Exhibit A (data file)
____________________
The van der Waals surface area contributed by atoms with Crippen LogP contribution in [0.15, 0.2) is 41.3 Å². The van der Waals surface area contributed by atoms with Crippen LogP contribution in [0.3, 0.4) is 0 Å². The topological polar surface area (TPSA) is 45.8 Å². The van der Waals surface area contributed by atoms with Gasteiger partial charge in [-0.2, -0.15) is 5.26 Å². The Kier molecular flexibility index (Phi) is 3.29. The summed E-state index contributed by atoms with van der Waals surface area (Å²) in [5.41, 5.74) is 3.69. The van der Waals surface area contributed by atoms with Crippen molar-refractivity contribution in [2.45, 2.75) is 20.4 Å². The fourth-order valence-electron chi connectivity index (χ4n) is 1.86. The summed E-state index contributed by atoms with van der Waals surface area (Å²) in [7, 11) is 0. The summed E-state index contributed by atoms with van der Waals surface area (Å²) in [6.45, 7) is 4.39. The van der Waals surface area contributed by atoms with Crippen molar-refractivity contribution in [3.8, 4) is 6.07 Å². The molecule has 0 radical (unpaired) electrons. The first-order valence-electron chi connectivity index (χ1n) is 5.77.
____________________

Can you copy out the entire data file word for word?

The van der Waals surface area contributed by atoms with Crippen LogP contribution in [0.15, 0.2) is 41.3 Å². The van der Waals surface area contributed by atoms with Crippen LogP contribution in [0.3, 0.4) is 0 Å². The topological polar surface area (TPSA) is 45.8 Å². The van der Waals surface area contributed by atoms with Gasteiger partial charge in [-0.2, -0.15) is 5.26 Å². The Kier molecular flexibility index (Phi) is 3.29. The summed E-state index contributed by atoms with van der Waals surface area (Å²) in [5.41, 5.74) is 3.69. The van der Waals surface area contributed by atoms with Crippen molar-refractivity contribution in [2.45, 2.75) is 20.4 Å². The fourth-order valence-electron chi connectivity index (χ4n) is 1.86. The summed E-state index contributed by atoms with van der Waals surface area (Å²) in [7, 11) is 0. The summed E-state index contributed by atoms with van der Waals surface area (Å²) in [6.45, 7) is 4.39. The van der Waals surface area contributed by atoms with Crippen molar-refractivity contribution in [3.8, 4) is 6.07 Å². The molecule has 0 radical (unpaired) electrons. The first-order valence-electron chi connectivity index (χ1n) is 5.77.